Today's blogging challenge: Describe a moment or day when being single really sucked.
The toughest part about this is choosing just one. I managed to narrow it down to two moments. Neither is what you might expect.
Not long after my separation, I remember having to fill out a new patient form at a doctors office. I was humming along, answering all the questions the same way I had answered for years. Until...
Emergency Contact Information
Ugh. I panicked. I had never not had an answer to that question. I was engaged for three years and married for ten. For as long as I could remember, I'd entered X's name and phone number.
I suddenly realized there was no one for me to put down. I live alone, and I can't expect anyone to show up at a doctor's office just because I have an emergency. Sure, I have friends and family, but they all have lives and responsibilities. This was the first moment I realized that, as a single person, for the first time in my life, no one is responsible for me.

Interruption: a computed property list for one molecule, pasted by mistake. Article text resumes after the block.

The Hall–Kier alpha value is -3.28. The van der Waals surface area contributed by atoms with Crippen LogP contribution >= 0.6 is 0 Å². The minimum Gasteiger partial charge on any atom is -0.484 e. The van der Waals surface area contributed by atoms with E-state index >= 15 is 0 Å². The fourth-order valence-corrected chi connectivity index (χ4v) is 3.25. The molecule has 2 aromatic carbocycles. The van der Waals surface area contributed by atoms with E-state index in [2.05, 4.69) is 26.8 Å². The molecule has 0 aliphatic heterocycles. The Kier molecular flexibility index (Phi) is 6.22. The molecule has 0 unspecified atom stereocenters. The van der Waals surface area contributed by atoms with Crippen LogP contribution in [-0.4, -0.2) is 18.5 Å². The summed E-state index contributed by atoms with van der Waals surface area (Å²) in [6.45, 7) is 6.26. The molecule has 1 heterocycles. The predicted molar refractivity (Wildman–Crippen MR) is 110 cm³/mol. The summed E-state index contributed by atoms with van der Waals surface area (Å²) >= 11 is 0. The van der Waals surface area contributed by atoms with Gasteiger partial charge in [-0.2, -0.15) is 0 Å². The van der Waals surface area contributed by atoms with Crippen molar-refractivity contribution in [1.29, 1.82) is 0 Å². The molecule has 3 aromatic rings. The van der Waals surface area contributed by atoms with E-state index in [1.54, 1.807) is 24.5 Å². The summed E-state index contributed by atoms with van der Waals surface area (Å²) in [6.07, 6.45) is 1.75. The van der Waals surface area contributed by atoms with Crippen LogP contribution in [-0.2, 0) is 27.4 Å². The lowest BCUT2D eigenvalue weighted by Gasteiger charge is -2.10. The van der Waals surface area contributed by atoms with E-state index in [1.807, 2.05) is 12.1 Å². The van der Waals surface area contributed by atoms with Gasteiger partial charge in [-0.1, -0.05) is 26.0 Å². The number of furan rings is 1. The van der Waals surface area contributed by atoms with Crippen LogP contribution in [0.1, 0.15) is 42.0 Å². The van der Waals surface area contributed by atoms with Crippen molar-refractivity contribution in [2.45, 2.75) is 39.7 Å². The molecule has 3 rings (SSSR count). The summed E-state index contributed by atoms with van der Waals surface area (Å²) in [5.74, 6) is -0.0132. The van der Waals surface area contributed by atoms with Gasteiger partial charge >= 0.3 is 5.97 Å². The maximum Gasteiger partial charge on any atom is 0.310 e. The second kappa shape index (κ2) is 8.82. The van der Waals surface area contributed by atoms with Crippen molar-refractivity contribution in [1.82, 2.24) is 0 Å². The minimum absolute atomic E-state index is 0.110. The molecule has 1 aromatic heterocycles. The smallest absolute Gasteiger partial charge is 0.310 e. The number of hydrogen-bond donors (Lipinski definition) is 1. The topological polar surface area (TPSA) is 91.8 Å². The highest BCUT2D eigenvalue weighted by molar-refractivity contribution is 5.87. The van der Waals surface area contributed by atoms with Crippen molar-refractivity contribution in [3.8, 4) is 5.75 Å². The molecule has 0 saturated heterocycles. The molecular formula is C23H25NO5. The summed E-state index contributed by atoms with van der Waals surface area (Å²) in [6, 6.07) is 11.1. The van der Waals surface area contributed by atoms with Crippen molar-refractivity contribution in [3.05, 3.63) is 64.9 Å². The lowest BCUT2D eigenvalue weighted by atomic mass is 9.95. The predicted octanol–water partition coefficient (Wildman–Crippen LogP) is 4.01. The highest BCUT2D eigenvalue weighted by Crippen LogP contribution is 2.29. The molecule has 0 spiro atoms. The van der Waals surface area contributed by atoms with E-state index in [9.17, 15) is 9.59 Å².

It was probably the most profound moment I ever had in terms of realizing how my post-divorce life would never be the same. So naturally it took place within, like, 20 seconds in front of a dozen strangers in a waiting room.
I entered my father's name, address, phone number, and relationship as 'parent' and moved on to the next question.
The second worst moment of my single life (so far) was right around my 35th birthday. It was the first birthday I spent alone. I felt old, and like I was a failure. Divorced and single was not how I envisioned my life would be at 35.
I had gone on a date with a guy months before. One date, and we'd drifted apart. At one point, we IMed and he confided that he'd met someone else, and it seemed she was pregnant, and he'd been dealing with all of that. I'd wished him well, and moved on.
This night, right around my birthday, he sent me an email. The subject line read: Great News! When I opened the message, it said: The kid's not mine. Call me sometime? ;)
I'm not even kidding.
I deleted the email and laid down on my bed and cried. I had never in my life encountered such a mess, and I couldn't believe this was my life, at 35, dealing with this kind of nonsense. It was such an overwhelming sense of failure and no hope.
In the morning I woke up, chuckled, and had a great day.
The take away from both of these stories? Being single is going to suck sometimes. So is being married (trust me, I know). But the part that sucks is never, ever permanent, and it's never as bad as it seems at that moment.
When life throws you an unexpected hurdle, and it feels like the worst thing ever, you should feel encouraged. It means things are about to start looking even better than you ever imagined.